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This short tutorial explains how you can set up a small bash script and cronjob to automatically reconnect your Endian firewall at particular times. I'm referring to the Community Release here; I can't tell if this is applicable for the hardware appliance as well. The script is tested with version 2.2 and 2.3 of the community release.
- As first step, log in to your Endian device with SSH.
- Create a file in a folder of your choice (e.g.
) and name it
- Copy the following script into the empty file.
# Reconnect script for Endian
# Disconnect the main uplink
/etc/rc.d/uplinks stop main --with-hooks
# Wait thirty seconds
# Connect the main uplink
/etc/rc.d/uplinks start main --with-hooks
# Wait ten seconds
# Update possible DynDNS entries
The script simply disconnects and reconnects by stopping and starting the main uplink with a three second pause in between. If you have more than one uplink you can see a list in the Uplink-Manager located under Network inside the web-interface. The first column ID is the name used for the script.
After saving the script, make it executable by running the following
chmod +x /sbin/reconnect.sh
Setting up crontab to execute the script
To ensure a periodical execution of the script we need to add the script to the crontab.
Open up the crontab file (
) in an editor (e.g. nano or vim).
Add these lines at the bottom of the file
# Reconnect at midnight
0 0 * * * sh /sbin/reconnect.sh
Read this Wikipedia article for other examples and the cron syntax.
After saving the crontab file and closing the editor, restart the cron daemon:
You're done. The router will now automatically reconnect as desired and not in the middle of your workday with a 24h forced reconnect.
So there I was, working on my computer as usual, when I had a sudden inspiration as I recognized the arrangement of some application icons in the OS X Dock:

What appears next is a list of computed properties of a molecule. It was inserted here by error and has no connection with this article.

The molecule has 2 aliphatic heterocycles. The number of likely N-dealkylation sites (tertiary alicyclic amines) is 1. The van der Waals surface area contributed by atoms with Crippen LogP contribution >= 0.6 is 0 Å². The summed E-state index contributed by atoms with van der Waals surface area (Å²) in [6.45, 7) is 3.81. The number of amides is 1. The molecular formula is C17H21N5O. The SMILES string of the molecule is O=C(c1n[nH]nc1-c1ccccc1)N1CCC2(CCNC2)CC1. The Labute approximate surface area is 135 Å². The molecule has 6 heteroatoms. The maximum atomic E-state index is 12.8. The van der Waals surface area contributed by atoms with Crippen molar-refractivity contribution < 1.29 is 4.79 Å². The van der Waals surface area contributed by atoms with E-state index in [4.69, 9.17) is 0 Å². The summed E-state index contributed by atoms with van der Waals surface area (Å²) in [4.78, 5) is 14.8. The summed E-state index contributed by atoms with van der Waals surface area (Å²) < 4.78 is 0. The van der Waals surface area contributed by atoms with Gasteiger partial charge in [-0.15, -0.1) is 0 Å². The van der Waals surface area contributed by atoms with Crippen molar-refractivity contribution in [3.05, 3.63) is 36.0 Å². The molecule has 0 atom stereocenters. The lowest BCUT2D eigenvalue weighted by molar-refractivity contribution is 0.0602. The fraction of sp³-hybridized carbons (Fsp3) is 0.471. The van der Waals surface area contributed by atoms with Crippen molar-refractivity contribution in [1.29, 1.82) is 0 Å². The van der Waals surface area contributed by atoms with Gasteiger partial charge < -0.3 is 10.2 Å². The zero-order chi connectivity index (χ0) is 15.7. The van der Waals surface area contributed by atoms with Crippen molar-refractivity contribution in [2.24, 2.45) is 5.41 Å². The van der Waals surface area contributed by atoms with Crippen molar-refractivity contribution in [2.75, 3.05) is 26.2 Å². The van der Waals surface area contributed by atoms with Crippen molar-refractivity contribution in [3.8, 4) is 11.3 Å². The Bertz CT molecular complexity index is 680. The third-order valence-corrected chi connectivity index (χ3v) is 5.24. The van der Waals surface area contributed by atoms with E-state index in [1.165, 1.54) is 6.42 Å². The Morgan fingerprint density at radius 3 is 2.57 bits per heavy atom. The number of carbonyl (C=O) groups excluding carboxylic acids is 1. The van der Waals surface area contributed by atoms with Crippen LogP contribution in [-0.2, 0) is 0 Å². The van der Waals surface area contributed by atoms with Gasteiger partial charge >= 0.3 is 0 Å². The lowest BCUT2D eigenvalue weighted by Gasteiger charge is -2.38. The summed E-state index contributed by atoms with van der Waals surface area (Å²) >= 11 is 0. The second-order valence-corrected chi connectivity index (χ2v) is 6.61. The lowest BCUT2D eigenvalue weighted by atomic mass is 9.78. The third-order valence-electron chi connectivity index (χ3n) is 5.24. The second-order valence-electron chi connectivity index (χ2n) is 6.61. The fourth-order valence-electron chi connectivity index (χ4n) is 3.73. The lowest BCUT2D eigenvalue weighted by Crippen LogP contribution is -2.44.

My first thought was "Hey, that's fun! I wonder how many letter icons there are to build words in the dock. There could be an app for that."
That was the moment Iconscrabble was born.
Unfortunately, I'm not a pioneer with this idea. Somebody put iPhone app icons in alphabetical order as a nice effect. Also, Mario Georgiou had the idea of designing an Adobe Icon Scrabble using the two-lettered app icons from the Creative Suite in 2006.
But no concept combined this idea in an art project that also incorporates informational value.
Warning: Tech Content
An hour after my initial idea, I had cobbled together a small PHP script that generates a composite image from single icon files and a given word. Every icon has its letter equivalent mapped in an associative array and the script uses GDlib to stitch the single icons together.
A central concept also includes the possibility to cover two letters e.g. by an Adobe application icon (like "Ps" from Photoshop). The webapp basically checks from the longest possible word fragment down to a single character and randomly decides which parts are used to render the composite.
The first simple script was extended with a user input field as well as a database backend to save the generated images. A unique permalink is assigned to each image so a composite can be saved or shared on the Internet. The implementation was done with CakePHP - my framework of choice when it comes to database-driven projects of this size.
Discovering new apps